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Urbanization Is No Longer The Construction Of The City, it is about Learning How To Live Together

Craig Zelizer

October 12, 2016

The next three days I am pleased to be attending the 5th UCLG World Summit of Local and Regional Leaders which is being held in Bogota, Colombia.IMG_0341 Look out for a series of blogs, social media posts and videos showing highlights of innovation taking place around the world.
After the opening plenary I attended a morning session on Urban Journalism which a number of speakers including

Jospeh Roig @peproig, Secretary - General of the UCLG
Joan Clos @joanclos - Secretary- General General of the Habitat III conference
Fatimetou Mint Abdul Malick@abelmalicki Mayor of Tevrah-Zeina, Mauritania
Fernando Casado, @fernanado_Casasdo Co-Director Towards the Human City
Jeanneth Cervantes @Janetacervantes Radialistis Community Rado Ecuador
Jennifer Lenhart @jenn_lenhart Program Manager, WWF/Sweden and Urban Blogger
Neil Pierce, @nealpeirce Editor in Chief of Citiscope
Moderated by Helene Papper @peaceradioHP, Director of UN Info Center, for Colombia, Ecuador and Venezuela

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It is beyond the scope of a single blog post to cover the entire session but I will explore some of the key highlights.

Joan Clos gave a wonderful overview of the dynamic nature of urbanization and the critical role that traditional and newer media can play in fostering a more inclusive, sustainable and just city. Urbanization can be a very conflict ridden process, often bringing people together from different backgrounds, classes, identifies who may have competing goals. However, the key to a more peaceful 21st century is fostering civic dialogue to enable diverse groups to work together and find common ground. A central point he made is that "urbanization is no longer the construction of the city, as it is already built. Urbanization is about learning how to live together"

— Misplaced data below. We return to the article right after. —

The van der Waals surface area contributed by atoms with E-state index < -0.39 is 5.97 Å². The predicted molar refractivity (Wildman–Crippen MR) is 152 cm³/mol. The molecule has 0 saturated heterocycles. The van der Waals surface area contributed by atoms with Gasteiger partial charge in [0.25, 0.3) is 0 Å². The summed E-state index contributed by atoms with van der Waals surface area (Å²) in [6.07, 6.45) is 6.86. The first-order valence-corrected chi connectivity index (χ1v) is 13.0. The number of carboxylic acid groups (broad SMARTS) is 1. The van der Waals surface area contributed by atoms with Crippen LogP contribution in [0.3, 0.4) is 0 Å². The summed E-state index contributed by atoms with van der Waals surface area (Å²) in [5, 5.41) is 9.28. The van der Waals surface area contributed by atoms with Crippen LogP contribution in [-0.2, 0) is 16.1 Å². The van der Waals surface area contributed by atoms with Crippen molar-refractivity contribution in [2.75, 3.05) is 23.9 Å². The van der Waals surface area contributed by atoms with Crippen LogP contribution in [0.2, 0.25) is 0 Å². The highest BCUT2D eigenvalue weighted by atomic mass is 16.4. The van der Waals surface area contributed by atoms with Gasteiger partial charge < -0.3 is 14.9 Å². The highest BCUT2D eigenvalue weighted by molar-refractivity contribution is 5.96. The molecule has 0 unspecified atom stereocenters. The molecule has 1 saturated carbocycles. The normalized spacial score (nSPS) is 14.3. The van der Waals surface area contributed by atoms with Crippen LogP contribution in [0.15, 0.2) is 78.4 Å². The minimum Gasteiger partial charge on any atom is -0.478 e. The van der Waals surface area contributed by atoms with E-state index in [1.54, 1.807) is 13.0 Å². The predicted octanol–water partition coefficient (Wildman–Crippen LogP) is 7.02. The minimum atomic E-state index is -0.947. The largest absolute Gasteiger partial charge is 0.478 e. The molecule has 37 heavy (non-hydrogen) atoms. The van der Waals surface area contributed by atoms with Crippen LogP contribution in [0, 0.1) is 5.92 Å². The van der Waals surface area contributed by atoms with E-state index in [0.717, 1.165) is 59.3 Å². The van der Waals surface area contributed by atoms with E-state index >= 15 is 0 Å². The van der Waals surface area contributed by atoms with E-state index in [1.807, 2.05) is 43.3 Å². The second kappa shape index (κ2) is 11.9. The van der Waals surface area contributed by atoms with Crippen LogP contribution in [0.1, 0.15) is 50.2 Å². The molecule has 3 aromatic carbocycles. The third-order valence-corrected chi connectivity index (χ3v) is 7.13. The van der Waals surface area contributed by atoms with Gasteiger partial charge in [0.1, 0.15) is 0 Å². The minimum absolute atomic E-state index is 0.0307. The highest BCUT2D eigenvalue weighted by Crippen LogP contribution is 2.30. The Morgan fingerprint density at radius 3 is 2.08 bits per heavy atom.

Positive urbanization isn't an accident, it needs to be fostered. He gave a simple example that in a city a taxi driver may want more roads, while a pedestrian may want more sidewalk and space to walk, while business people may want more parking spaces. In reality conflict in cities are often much more complex and challenging and involve inequality, access, migration, justice, services and much more.

Media can play a critical role to foster debate, surface issues and bring in the voices and experience of all citizens. However one of the challenges media increasingly is facing is how to develop a sustainable financial model, particularly in the age of new media when there is so much competition

After the broad intro each of the presenters, briefly discussed his/her work. Neal Pearce is one of the pioneers of urban journalism. He commented years ago there was almost no discussion in the global press about the challenges urban centers face. He and others sought to raise the coverage of urban issues and also track the progress cities were making in achieving goals set at the previous UN Habitat conferences (the next one is in Ecuador next week)